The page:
Theseus had taken precaution to scuttle the Cretan ships, to prevent pursuit. There are many more stories about these events, and about Ariadne, none of which agree in any particulars. Some say that she hanged herself when deserted by Theseus, and some, that she was taken to Naxos by his sailors, and there dwelt with Oenarus, the priest of Dionysus.
The pleasantest of these legends are borne out some one’s fancy and have excited so many each a gem in its own right.
Theseus, when he sailed away from Crete, touched at Delos; here he
sacrificed to the god and offered up the statue of Aphrodite, which
Ariadne had given him; and besides this, he and the youths with him
danced a measure which imitated the many turnings and windings of
the Labyrinth. It became a tradition and the dance is called “the crane dance,”
according to Dikaearchus. It was danced round the altar of the Horns,
which is all formed of horns from the left side.
It is said that he instituted games at Delos, and that then for the first time a palm was
given by him to the victor.
As he approached Attica, both he and his steersman in their
delight forgot to hoist the sail which was to be a signal of their
safety to Aegeus; and he in his despair flung himself down the cliffs
Theseus, after burying his father, paid his vow to Apollo, on the
seventh day of the month Pyanepsion; for on this day it was that the
rescued youths went up into the city. The boiling of pulse, which is
customary on this anniversary, is said to be done because the rescued
youths put what remained of their pulse together into one pot, boiled it
all, and merrily feasted on it together.
Now the thirty-oared ship, in which Theseus sailed with the
youths, and came back safe, was kept by the Athenians up to the time of
Demetrius Phalereus. They constantly removed the decayed part of her
timbers, and renewed them with sound wood, so that the ship became an
illustration to philosophers of the doctrine of growth and change.
The feast of the Oschophoria, or of carrying boughs,
which to this day the Athenians celebrate, was instituted by Theseus.
For he did not take with him all the maidens who were drawn by lot, but
he chose two youths, his intimate friends, who were feminine and fair to
look upon, but of manly spirit; these by warm baths and avoiding the heat of the sun and careful tending of their hair and skin he
completely metamorphosed, teaching them to imitate the voice and
carriage and walk of maidens. These two were then substituted in the
place of two of the girls, and deceived every one; and when they
returned, he and these two youths walked in procession, dressed as now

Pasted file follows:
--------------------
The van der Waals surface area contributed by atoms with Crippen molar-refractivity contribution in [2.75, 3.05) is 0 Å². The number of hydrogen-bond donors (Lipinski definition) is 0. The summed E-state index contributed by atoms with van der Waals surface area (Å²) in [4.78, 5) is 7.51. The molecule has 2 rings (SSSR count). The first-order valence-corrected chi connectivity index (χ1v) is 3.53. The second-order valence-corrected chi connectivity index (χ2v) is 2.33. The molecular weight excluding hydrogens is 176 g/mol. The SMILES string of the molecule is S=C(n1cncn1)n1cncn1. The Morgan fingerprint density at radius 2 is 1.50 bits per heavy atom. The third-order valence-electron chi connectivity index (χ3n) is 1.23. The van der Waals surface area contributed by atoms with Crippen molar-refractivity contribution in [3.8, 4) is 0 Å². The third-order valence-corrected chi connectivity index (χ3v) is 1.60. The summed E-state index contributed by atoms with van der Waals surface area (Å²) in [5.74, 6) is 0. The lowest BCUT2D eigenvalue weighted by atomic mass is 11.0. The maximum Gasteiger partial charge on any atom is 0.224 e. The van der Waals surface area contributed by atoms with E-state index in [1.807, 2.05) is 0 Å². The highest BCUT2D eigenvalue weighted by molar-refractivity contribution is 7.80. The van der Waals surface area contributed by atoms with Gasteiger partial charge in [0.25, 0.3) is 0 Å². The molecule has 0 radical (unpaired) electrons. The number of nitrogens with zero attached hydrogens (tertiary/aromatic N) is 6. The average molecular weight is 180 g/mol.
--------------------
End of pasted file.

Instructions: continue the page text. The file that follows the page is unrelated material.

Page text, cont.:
those who carry boughs at the Oschophoria are dressed. They carry them
in honour of Dionysus and Ariadne, because of the legend, or rather
because they returned home when the harvest was being gathered in.
After the death of Aegeus, Theseus conceived a great and important
design. He gathered together all the inhabitants of Attica and made them
citizens of one city, whereas before they had lived dispersed, so as to
be hard to assemble together for the common weal, and at times even
fighting with one another.
He visited all the villages and tribes, and won their consent; the poor
and lower classes gladly accepting his proposals, while he gained over
the more powerful by promising that the new constitution should not
include a king, but that it should be a pure commonwealth, with himself
merely acting as general of its army and guardian of its laws, while in
other respects it would allow perfect freedom and equality to every one.
He therefore destroyed the prytaneia, the senate house, and
the magistracy of each individual township, built one common prytaneum
and senate house for them all on the site of the present acropolis,
called the city Athens, and instituted the Panathenaic festival common
to all of them. And having, according to his promise, laid down his sovereign power, he arranged the new constitution under the auspices of the gods; for he
made inquiry at Delphi as to how he should deal with the city, and
received the following answer:
“Thou son of Aegeus and of Pittheus’ maid,
My father hath within thy city laid
The bounds of many cities; weigh not down
Thy soul with thought; the bladder cannot drown.”
The same thing they say was afterwards prophesied by the Sibyl
concerning the city, in these words:
“The bladder may be dipped, but cannot drown.”
Wishing still further to increase the number of his citizens, he
invited all strangers to come and share equal privileges, and they say
that the words now used, “Come hither all ye peoples,” was the
proclamation then used by Theseus, establishing as it were a
commonwealth of all nations. But he did not permit his state to fall
into the disorder which this influx of all kinds of people would
probably have produced, but divided the people into three classes, of
Eupatridae or nobles, Geomori or farmers, Demiurgi or artisans. To the
Eupatridae he assigned the care of religious rites, the supply of
magistrates for the city, and the interpretation of the laws and customs
sacred or profane, yet he placed them on an equality with the other
citizens, thinking that the nobles would always excel in dignity, the
farmers in usefulness, and the artisans in numbers. Aristotle tells us
that he was the first who inclined to democracy.
(To be continued)
Read Full Post »